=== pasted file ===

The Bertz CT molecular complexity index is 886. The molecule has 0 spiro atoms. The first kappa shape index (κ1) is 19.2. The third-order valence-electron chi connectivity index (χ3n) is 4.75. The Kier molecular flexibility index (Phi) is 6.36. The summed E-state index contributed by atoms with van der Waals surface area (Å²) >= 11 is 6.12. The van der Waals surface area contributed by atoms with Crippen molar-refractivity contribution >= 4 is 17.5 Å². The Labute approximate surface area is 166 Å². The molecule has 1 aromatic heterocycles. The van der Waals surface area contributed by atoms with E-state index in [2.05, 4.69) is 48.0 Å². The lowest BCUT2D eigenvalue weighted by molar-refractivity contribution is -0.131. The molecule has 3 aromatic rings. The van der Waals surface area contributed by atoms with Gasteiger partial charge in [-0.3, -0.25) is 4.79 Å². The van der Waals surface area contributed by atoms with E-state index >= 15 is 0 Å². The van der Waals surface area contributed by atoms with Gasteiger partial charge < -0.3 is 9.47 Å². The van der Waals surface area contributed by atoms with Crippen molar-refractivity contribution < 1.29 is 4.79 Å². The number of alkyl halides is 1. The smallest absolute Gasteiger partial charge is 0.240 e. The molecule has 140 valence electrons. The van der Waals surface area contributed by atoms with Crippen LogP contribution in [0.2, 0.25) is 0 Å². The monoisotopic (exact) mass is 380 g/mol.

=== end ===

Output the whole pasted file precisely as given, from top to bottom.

The Bertz CT molecular complexity index is 886. The molecule has 0 spiro atoms. The first kappa shape index (κ1) is 19.2. The third-order valence-electron chi connectivity index (χ3n) is 4.75. The Kier molecular flexibility index (Phi) is 6.36. The summed E-state index contributed by atoms with van der Waals surface area (Å²) >= 11 is 6.12. The van der Waals surface area contributed by atoms with Crippen molar-refractivity contribution >= 4 is 17.5 Å². The Labute approximate surface area is 166 Å². The molecule has 1 aromatic heterocycles. The van der Waals surface area contributed by atoms with E-state index in [2.05, 4.69) is 48.0 Å². The lowest BCUT2D eigenvalue weighted by molar-refractivity contribution is -0.131. The molecule has 3 aromatic rings. The van der Waals surface area contributed by atoms with Gasteiger partial charge in [-0.3, -0.25) is 4.79 Å². The van der Waals surface area contributed by atoms with E-state index >= 15 is 0 Å². The van der Waals surface area contributed by atoms with Gasteiger partial charge < -0.3 is 9.47 Å². The van der Waals surface area contributed by atoms with Crippen molar-refractivity contribution < 1.29 is 4.79 Å². The number of alkyl halides is 1. The smallest absolute Gasteiger partial charge is 0.240 e. The molecule has 140 valence electrons. The van der Waals surface area contributed by atoms with Crippen LogP contribution in [0.2, 0.25) is 0 Å². The monoisotopic (exact) mass is 380 g/mol.